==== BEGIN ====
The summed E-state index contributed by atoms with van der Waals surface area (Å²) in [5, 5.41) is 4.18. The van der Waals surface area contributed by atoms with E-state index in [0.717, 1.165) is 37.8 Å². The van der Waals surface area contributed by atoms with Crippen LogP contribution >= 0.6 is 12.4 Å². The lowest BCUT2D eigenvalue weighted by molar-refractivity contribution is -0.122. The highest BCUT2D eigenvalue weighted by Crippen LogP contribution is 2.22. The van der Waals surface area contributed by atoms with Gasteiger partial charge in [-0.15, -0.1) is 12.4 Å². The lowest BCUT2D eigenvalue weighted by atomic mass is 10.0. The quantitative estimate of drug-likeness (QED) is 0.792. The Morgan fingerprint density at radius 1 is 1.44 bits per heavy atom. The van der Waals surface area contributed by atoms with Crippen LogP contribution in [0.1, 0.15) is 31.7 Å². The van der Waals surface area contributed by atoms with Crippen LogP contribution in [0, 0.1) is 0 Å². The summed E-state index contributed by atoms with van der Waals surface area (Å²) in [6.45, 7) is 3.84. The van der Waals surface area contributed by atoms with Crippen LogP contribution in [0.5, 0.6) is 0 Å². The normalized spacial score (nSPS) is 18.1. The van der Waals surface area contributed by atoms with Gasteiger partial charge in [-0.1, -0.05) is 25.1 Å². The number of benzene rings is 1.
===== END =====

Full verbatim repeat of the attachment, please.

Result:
The summed E-state index contributed by atoms with van der Waals surface area (Å²) in [5, 5.41) is 4.18. The van der Waals surface area contributed by atoms with E-state index in [0.717, 1.165) is 37.8 Å². The van der Waals surface area contributed by atoms with Crippen LogP contribution >= 0.6 is 12.4 Å². The lowest BCUT2D eigenvalue weighted by molar-refractivity contribution is -0.122. The highest BCUT2D eigenvalue weighted by Crippen LogP contribution is 2.22. The van der Waals surface area contributed by atoms with Gasteiger partial charge in [-0.15, -0.1) is 12.4 Å². The lowest BCUT2D eigenvalue weighted by atomic mass is 10.0. The quantitative estimate of drug-likeness (QED) is 0.792. The Morgan fingerprint density at radius 1 is 1.44 bits per heavy atom. The van der Waals surface area contributed by atoms with Crippen LogP contribution in [0.1, 0.15) is 31.7 Å². The van der Waals surface area contributed by atoms with Crippen LogP contribution in [0, 0.1) is 0 Å². The summed E-state index contributed by atoms with van der Waals surface area (Å²) in [6.45, 7) is 3.84. The van der Waals surface area contributed by atoms with Crippen LogP contribution in [0.5, 0.6) is 0 Å². The normalized spacial score (nSPS) is 18.1. The van der Waals surface area contributed by atoms with Gasteiger partial charge in [-0.1, -0.05) is 25.1 Å². The number of benzene rings is 1.